Michael Shellenberger is a Time Magazine “Hero of the Environment,” Green Book Award Winner, and author of Apocalypse Never: Why Environmental Alarmism Hurts Us All (Harper Collins, June 30, 2020).
The root cause of climate change, say many activist leaders, is economic growth. “How dare you!” Greta Thunberg told the United Nations last September “We are in the beginning of a mass extinction and all you can talk about is money and fairy tales of eternal economic growth!”
And yet it was economic growth that lifted Thunberg’s ancestors out of agrarian poverty, raised life expectancy from 40 to 70 years, and liberated women and girls from feudal patriarchy.
Without Sweden’s economic growth, and the fossil fuels upon which it depended, the person who is Greta Thunberg would not exist.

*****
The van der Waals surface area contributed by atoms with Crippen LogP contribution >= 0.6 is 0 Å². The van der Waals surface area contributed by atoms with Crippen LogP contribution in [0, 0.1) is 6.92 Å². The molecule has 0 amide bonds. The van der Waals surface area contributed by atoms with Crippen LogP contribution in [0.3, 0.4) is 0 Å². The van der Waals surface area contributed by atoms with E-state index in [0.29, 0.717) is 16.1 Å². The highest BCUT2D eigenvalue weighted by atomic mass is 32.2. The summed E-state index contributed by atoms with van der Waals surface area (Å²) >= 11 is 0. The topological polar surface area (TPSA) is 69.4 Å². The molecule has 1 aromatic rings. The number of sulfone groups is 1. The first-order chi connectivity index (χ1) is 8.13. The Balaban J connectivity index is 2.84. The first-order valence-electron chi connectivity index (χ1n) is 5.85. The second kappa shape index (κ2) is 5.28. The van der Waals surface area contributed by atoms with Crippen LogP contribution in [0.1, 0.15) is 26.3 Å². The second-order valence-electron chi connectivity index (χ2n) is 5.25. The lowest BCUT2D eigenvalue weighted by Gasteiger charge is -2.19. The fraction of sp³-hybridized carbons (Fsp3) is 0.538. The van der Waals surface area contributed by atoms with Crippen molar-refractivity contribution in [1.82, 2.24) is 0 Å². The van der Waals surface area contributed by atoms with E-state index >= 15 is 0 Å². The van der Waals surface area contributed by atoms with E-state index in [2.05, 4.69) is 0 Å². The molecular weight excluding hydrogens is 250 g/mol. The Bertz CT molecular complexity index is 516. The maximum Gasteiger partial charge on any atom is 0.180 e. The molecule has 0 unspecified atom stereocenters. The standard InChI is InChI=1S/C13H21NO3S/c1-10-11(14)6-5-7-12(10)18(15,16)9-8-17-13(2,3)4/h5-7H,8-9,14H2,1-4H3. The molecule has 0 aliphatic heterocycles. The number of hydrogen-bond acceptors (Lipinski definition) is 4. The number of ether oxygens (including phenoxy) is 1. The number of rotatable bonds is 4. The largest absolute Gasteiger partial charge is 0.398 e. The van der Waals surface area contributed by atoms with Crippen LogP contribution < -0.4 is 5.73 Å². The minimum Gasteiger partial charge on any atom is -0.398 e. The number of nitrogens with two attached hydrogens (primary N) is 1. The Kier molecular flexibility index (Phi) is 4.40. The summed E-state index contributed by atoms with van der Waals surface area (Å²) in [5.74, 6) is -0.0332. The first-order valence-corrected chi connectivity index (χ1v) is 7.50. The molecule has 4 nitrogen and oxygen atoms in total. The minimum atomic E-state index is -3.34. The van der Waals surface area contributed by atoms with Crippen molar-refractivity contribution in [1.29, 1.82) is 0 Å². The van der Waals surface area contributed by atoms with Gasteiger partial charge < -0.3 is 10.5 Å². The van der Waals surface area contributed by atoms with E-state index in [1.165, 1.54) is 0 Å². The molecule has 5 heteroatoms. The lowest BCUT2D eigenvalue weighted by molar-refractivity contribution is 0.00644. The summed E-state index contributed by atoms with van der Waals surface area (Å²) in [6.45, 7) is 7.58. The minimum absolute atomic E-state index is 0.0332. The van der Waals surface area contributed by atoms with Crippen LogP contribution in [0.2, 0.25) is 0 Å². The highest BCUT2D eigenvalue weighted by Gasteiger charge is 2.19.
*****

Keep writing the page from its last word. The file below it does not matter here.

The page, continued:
Some climate activists acknowledge the need for poor nations to burn more fossil fuels if they are to achieve decent standards of living. Thunberg herself suggested as much in her January 2019 TED talk.
But in the name of fighting climate change, powerful first-world organizations including Sierra Club and Greenpeace, whose annual revenues nearly total $500 million, have forced World Bank and other banks to divert lending from cheap and reliable energy sources like hydroelectric dams and natural gas power plants to expensive and unreliable ones like solar panels and industrial wind turbines.